This is the first of 10 articles taking an updated look at our most widely read stories of the year.

One year down, two more to go. Thanks to persistently low interest rates and rising property values, sponsors had little trouble refinancing the wall of commercial mortgage debt maturing this year.

The payoff rate of 2005 vintage loans has been, by anyone’s standards, better than expected. Morningstar reckons that 84.3% of the $100 billion coming due in this year had paid off by the end of September. There’s another $200 million of loans maturing over the next two years — approximately $10.78 billion in the fourth quarter of 2015, another $86.46 billion in 2016 and $103.02 billion in 2017.

These approaching due dates have been the cause of much hand wringing. But property valuations in many parts of the country have recovered to pre-crisis levels and in some cases exceed them. Moreover, there is ample financing from banks and insurance companies as well as CMBS conduits.

“People talked about the maturity wave for quite some time, but as we enter 2016, conditions are fairly stable and we expect a fairly good year unless the economy slips into recession,” said Darrell Wheeler, head of global structured finance at Standard & Poor’s.

In August, national commercial real estate prices climbed another 1.6%, per the most recent Moody’s Investors Service/RCA CPPI data. Year-to-date price appreciation reached 10.8%, for an annualized pace of just over 16%. As a result, borrowers are increasingly able to roll over loans obtained a decade ago, as coverage ratios and loan-to-value ratios (LTV) permit refinancing.

Things have been so good that even 2006 and 2007 vintage loans, which mature in 2016 and 2017, respectively, have been paid off early.

“Borrowers are taking advantage of the low rates to defease or take out loans in those vintages that are considered most volatile,” said Tom Cloutier, a director and research analyst at Conning, an investment management company that caters to insurers.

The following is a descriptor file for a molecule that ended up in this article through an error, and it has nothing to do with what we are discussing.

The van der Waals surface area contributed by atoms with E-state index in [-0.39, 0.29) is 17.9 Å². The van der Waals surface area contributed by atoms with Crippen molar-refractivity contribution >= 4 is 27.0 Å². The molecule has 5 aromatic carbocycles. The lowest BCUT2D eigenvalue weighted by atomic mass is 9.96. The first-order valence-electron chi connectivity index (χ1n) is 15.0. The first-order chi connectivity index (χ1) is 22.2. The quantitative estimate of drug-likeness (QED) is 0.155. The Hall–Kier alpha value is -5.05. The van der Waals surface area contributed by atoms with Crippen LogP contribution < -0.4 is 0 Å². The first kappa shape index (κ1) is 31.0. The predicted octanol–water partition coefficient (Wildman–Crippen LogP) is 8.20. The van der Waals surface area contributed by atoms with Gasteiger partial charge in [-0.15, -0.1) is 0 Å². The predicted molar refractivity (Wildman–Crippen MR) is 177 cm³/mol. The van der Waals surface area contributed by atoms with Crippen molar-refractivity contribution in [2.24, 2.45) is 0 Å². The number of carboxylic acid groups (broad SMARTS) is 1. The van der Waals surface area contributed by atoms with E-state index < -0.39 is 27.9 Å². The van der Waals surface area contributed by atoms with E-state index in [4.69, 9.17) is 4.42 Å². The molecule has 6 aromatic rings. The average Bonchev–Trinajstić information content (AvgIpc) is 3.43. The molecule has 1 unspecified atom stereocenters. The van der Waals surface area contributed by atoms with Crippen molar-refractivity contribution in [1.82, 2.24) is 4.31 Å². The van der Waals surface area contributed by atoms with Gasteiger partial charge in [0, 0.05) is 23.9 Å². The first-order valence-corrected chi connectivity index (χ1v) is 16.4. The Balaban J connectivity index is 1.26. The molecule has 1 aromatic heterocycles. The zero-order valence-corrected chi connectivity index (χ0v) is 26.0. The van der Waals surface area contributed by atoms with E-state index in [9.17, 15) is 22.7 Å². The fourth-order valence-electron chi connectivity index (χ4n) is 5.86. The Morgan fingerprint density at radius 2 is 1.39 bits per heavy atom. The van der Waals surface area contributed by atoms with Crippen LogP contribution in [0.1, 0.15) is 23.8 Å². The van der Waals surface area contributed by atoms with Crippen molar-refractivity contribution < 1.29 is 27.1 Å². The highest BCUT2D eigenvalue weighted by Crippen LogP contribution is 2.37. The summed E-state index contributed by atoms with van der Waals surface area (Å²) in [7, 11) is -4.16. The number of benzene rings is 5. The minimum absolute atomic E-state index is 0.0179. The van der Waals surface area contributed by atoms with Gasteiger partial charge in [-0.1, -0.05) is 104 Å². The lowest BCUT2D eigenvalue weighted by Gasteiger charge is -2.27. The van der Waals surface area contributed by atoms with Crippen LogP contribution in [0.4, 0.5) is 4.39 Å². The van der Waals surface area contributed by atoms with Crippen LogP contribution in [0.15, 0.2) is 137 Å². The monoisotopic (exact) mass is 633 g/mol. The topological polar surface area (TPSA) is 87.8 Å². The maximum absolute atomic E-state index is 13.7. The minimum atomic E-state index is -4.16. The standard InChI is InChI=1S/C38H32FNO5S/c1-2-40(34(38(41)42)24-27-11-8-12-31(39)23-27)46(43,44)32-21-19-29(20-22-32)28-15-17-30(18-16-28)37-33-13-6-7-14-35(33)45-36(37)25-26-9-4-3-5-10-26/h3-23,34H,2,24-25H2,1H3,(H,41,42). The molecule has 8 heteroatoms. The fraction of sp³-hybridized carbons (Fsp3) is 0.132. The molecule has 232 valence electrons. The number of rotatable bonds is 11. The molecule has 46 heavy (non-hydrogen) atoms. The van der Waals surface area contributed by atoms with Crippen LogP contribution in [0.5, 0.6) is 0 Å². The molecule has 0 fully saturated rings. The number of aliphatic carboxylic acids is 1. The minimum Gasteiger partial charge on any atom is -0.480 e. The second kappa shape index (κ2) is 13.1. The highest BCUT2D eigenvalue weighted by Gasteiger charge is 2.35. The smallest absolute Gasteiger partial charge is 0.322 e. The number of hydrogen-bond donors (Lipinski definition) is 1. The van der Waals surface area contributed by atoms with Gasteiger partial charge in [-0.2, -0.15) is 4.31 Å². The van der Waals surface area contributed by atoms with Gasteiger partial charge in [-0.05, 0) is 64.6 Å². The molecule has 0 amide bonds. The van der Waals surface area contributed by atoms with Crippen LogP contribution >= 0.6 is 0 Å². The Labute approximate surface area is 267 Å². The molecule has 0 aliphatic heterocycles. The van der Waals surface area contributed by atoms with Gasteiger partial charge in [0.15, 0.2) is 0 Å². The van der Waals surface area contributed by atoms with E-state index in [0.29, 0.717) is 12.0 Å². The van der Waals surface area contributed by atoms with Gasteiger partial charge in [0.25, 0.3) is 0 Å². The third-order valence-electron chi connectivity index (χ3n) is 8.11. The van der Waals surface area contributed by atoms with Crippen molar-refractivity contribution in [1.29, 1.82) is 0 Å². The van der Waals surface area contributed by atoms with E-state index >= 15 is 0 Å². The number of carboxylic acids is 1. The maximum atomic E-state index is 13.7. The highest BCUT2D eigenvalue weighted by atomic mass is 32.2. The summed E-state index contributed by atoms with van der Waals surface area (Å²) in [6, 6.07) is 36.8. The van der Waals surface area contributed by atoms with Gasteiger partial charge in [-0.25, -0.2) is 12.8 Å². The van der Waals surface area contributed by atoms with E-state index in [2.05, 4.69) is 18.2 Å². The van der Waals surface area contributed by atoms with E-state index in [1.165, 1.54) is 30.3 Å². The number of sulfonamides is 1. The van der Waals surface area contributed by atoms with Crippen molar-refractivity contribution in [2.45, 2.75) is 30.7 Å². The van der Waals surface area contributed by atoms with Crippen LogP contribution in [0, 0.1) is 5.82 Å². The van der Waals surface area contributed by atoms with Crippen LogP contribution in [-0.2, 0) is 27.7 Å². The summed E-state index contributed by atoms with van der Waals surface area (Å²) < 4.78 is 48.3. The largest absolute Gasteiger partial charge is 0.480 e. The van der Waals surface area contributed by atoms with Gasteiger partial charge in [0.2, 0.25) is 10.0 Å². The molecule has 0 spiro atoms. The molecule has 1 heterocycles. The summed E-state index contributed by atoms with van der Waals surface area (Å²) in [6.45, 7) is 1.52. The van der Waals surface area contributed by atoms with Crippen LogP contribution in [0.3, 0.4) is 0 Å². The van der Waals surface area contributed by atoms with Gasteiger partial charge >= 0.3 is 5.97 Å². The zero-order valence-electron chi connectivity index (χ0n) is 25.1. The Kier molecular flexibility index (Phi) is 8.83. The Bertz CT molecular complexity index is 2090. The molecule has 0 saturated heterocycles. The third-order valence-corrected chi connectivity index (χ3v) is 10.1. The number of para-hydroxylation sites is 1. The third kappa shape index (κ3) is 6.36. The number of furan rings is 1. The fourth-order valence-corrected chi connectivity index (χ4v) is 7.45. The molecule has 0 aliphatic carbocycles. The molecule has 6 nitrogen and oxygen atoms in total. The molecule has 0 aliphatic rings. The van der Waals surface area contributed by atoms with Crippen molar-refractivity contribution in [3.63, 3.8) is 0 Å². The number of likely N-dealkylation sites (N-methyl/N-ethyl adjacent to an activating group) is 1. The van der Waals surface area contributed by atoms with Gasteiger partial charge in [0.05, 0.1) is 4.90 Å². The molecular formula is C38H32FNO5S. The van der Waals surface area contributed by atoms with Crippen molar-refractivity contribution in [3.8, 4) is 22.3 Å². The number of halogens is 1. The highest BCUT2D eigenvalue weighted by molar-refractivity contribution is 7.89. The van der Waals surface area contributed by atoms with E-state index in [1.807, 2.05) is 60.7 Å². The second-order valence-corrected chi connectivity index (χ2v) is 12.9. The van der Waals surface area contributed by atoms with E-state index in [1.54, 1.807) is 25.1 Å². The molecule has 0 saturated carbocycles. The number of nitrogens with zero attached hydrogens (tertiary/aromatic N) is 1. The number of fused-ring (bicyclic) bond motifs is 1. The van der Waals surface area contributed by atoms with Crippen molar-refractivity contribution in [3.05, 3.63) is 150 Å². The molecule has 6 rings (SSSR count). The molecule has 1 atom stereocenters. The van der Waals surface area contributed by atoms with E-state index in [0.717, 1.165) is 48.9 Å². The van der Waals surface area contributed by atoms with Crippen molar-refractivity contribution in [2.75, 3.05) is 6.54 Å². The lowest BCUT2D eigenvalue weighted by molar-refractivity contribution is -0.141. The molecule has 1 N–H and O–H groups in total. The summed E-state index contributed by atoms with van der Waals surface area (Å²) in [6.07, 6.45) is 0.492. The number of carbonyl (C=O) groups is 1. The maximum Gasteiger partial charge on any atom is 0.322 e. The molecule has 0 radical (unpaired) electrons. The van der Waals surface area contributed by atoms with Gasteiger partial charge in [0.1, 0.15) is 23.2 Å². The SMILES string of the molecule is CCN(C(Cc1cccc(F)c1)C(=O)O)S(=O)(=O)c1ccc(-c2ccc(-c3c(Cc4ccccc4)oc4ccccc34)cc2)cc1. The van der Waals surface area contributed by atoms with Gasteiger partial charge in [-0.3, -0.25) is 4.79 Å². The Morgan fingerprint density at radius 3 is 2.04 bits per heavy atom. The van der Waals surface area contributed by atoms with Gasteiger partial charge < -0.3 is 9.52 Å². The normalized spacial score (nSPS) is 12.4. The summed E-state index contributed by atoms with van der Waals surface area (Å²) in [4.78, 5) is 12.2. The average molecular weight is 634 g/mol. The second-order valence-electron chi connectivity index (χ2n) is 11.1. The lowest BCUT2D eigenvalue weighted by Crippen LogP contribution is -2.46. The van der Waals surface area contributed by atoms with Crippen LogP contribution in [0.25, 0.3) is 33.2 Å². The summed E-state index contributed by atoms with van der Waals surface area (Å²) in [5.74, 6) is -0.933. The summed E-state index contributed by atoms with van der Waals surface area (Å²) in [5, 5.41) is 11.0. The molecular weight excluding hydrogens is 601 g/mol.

“Even a large pipeline of loans in the REO and foreclosure buckets for quite some time have been able to finally liquidate/recapitalize as we’ve seen a huge run up and recovery in CRE prices over the last couple of years,” he said.

Cloutier pointed to the high profile pay down of the Stuyvesant Town-Peter Cooper Village as an example. The loan, $3 billion of which is diced up into five CMBS issued in 2007, went into default in 2010 and the property was transferred to a group of lenders. In October of this year, these lenders reached an agreement to sell the 11,241-unit complex for $5.3 billion – enough to make all of its CMBS investors whole, according to Trepp.

But the overall market’s refinancing of 2005 vintage loans and defeasance of some large 2006 and 2007 loans doesn’t necessarily indicate a drop in the default rate, which has been hovering just above 13%.

That’s because what is left is an adverse selection of loans issued between 2005-2007, when commercial real estate valuations were at their pre-crisis peak. John Murphy, a director and research analyst at Conning, said defaults are unlikely impact holders of super senior tranches of deals, which benefit from 30% subordination, but mezzanine bonds of legacy deals could be impacted.

Another trend that is expected to continue is the removal of trophy assets from conduit pools. These properties, which have recovered the most in value, are being refinanced by insurance companies, rather than conduit lenders, said Murphy. Insurers are holding the loans on their books, which explain why 2015 deals are often sized under $1 billion, compared with an average of $3 billion for 2007 vintage conduits.

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